A Sudbury school board says some of the report cards being sent out now may be a little light on teacher comments as some teachers continue to protest a provincial bill that forces a wage freeze on teachers and limits their right to strike.

The director of education with the Rainbow District School Board in Sudbury said some elementary teachers in his board have decided to give less report card feedback this year.

"Some of them have decided to do the bare minimum," Norm Blaseg said.

"We have to respect that given the current conditions, although we don't agree with it."

Blaseg says teachers use their own personal judgment when deciding what or how much to write on report cards.

'A little bit briefer'

Ministry of Education standards say a teacher can meet minimum report card requirements by writing a single sentence, as long as it outlines the student's strengths and weaknesses, and details next steps.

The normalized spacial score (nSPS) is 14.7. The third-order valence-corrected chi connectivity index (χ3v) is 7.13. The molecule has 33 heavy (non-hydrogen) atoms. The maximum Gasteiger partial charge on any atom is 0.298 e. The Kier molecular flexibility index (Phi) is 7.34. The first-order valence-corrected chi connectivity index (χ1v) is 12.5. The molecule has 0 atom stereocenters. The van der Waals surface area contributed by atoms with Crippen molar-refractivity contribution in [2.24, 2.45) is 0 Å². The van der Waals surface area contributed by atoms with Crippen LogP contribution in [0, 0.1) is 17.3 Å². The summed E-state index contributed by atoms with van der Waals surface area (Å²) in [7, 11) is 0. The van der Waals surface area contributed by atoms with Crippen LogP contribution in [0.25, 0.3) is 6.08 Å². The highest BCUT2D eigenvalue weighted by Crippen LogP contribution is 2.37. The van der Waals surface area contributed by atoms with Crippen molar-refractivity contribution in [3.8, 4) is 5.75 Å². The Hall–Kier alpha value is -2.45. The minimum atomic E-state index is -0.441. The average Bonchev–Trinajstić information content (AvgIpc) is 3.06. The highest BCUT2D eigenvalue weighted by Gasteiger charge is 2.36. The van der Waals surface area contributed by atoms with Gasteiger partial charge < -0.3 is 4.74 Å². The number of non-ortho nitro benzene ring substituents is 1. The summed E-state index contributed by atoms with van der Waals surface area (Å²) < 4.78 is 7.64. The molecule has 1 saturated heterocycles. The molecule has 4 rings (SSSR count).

One parent whose son attends Macleod Public School in Sudbury said he has noticed a difference in this year's report card.

"[It’s] a little bit briefer," Todd Herold said.

"But our teacher who handles our son’s classes [is] still giving feedback with what's going on with our son, so I'm still quite content with what's happening."

Blaseg said concerned parents should use parent teacher interviews this week and next to get more feedback from staff members.

"If you receive a report card that is the bare minimum, as a parent you'd want to correspond with the staff member or the teacher to say 'can we have a conversation now?’ If that can happen, then that's not a bad thing at all, I think it's a great thing," he said.

"So if it entices the opportunity to have some dialogue, then it works out really well."